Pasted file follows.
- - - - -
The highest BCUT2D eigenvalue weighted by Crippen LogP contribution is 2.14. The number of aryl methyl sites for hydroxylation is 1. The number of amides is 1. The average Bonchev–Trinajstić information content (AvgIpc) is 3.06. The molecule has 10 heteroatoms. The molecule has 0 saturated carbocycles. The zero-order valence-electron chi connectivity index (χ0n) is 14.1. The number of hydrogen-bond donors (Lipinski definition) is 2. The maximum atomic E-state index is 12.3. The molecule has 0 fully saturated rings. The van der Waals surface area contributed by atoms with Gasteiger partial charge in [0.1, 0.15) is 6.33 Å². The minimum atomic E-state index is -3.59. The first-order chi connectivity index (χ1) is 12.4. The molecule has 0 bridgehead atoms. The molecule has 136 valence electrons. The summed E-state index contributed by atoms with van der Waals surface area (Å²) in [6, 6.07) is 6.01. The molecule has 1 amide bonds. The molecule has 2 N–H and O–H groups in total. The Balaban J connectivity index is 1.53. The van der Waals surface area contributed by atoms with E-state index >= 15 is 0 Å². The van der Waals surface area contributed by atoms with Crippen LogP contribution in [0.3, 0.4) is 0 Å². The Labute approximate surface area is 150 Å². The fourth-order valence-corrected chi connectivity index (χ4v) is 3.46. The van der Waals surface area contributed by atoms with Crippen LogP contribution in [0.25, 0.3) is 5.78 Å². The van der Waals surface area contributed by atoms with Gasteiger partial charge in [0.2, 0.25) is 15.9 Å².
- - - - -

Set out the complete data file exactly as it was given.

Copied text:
The highest BCUT2D eigenvalue weighted by Crippen LogP contribution is 2.14. The number of aryl methyl sites for hydroxylation is 1. The number of amides is 1. The average Bonchev–Trinajstić information content (AvgIpc) is 3.06. The molecule has 10 heteroatoms. The molecule has 0 saturated carbocycles. The zero-order valence-electron chi connectivity index (χ0n) is 14.1. The number of hydrogen-bond donors (Lipinski definition) is 2. The maximum atomic E-state index is 12.3. The molecule has 0 fully saturated rings. The van der Waals surface area contributed by atoms with Gasteiger partial charge in [0.1, 0.15) is 6.33 Å². The minimum atomic E-state index is -3.59. The first-order chi connectivity index (χ1) is 12.4. The molecule has 0 bridgehead atoms. The molecule has 136 valence electrons. The summed E-state index contributed by atoms with van der Waals surface area (Å²) in [6, 6.07) is 6.01. The molecule has 1 amide bonds. The molecule has 2 N–H and O–H groups in total. The Balaban J connectivity index is 1.53. The van der Waals surface area contributed by atoms with E-state index >= 15 is 0 Å². The van der Waals surface area contributed by atoms with Crippen LogP contribution in [0.3, 0.4) is 0 Å². The Labute approximate surface area is 150 Å². The fourth-order valence-corrected chi connectivity index (χ4v) is 3.46. The van der Waals surface area contributed by atoms with Crippen LogP contribution in [0.25, 0.3) is 5.78 Å². The van der Waals surface area contributed by atoms with Gasteiger partial charge in [0.2, 0.25) is 15.9 Å².